July 1, 2022

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Department of State: Foreign Service Midlevel Staffing Gaps Persist Despite Significant Increases in Hiring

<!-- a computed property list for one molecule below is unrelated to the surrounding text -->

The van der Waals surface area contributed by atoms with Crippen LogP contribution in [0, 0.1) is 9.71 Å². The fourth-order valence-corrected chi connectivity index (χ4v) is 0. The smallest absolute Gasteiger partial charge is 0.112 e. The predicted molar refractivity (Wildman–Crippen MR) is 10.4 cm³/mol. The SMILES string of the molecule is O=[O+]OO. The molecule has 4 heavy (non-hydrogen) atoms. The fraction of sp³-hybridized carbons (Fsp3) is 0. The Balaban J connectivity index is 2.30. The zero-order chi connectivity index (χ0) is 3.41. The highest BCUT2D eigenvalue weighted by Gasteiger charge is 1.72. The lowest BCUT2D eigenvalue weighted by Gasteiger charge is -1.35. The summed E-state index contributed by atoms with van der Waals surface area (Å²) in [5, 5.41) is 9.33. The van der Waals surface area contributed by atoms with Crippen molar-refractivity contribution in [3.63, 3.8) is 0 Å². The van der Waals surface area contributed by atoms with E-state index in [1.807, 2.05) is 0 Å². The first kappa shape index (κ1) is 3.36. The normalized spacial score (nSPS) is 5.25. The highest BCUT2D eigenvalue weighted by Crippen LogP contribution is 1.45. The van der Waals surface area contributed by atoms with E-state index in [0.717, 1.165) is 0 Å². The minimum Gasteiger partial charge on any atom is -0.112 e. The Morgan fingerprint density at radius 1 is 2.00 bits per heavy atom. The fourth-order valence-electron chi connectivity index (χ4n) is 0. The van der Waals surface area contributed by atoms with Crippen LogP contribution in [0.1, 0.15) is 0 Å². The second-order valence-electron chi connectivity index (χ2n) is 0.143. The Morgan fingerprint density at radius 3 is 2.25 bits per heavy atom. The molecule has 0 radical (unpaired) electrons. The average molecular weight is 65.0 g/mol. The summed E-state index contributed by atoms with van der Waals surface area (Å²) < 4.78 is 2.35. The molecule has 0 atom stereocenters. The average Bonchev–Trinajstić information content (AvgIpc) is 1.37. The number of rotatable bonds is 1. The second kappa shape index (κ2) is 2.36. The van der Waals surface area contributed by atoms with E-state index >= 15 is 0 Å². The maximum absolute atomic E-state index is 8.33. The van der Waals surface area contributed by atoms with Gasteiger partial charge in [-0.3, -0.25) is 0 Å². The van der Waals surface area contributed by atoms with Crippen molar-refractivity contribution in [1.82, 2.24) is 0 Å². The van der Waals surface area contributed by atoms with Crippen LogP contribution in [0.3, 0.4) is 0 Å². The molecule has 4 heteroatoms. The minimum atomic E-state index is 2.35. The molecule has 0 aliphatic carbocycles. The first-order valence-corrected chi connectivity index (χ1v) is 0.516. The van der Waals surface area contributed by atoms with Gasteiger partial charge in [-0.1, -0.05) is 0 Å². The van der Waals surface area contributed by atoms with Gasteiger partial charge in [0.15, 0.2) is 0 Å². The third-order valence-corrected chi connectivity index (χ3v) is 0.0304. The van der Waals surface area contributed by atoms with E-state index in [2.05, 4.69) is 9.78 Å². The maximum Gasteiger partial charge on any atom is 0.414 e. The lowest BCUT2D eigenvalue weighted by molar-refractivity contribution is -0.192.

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<div>What GAO FoundThe Department of State (State) faces persistent experience gaps in overseas Foreign Service positions, particularly at the midlevels, and these gaps have not diminished since 2008. In fiscal years 2009 and 2010, State increased the size of the Foreign Service by 17 percent. However, these new hires will not have the experience to reach midlevels until fiscal years 2014 and 2015. GAO found that 28 percent of overseas Foreign Service positions were either vacant or filled by upstretch candidates—officers serving in positions above their grade—as of October 2011, a percentage that has not changed since 2008. Midlevel positions represent the largest share of these gaps. According to State officials, the gaps have not diminished because State increased the total number of overseas positions in response to increased needs and emerging priorities. State officials noted the department takes special measures to fill high-priority positions, including those in Afghanistan, Iraq, and Pakistan.State has taken steps to increase its reliance on Civil Service employees and retirees, as well as expand mentoring, to help address midlevel experience gaps overseas; however, State lacks a strategy to guide these efforts. State is currently implementing a pilot program to expand overseas assignments for Civil Service employees. Efforts to expand the limited number of these assignments must overcome some key challenges, such as addressing new gaps when Civil Service employees leave their headquarters positions and identifying qualified Civil Service applicants to fill overseas vacancies. State also hires retirees on a limited basis for both full-time and short-term positions. For example, State used limited congressional authority to offer dual compensation waivers to hire 57 retirees in 2011. As a step toward mitigating experience gaps overseas, State began a pilot program offering workshops that include mentoring for first-time supervisors. State acknowledges the need to close midlevel Foreign Service gaps, but it has not developed a strategy to help ensure that the department is taking full advantage of available human capital flexibilities and evaluating the success of its efforts to address these gaps.Why GAO Did This StudyIn 2009, GAO reported on challenges that State faced in filling its increasing overseas staffing needs with sufficiently experienced personnel and noted that persistent Foreign Service staffing and experience gaps put diplomatic readiness at risk. State is currently undertaking a new hiring plan, known as “Diplomacy 3.0,” to increase the size of the Foreign Service by 25 percent to close staffing gaps and respond to new diplomatic priorities. However, fiscal constraints are likely to delay the plan’s full implementation well beyond its intended target for completion in 2013. In addition, State’s first Quadrennial Diplomacy and Development Review highlighted the need to find ways to close overseas gaps. GAO was asked to assess (1) the extent to which State’s overseas midlevel experience gaps in the Foreign Service have changed since 2008 and (2) State’s efforts to address these gaps. GAO analyzed State’s personnel data; reviewed key planning documents, including the Five Year Workforce Plan; and interviewed State officials in Washington, D.C., and at selected posts.</div>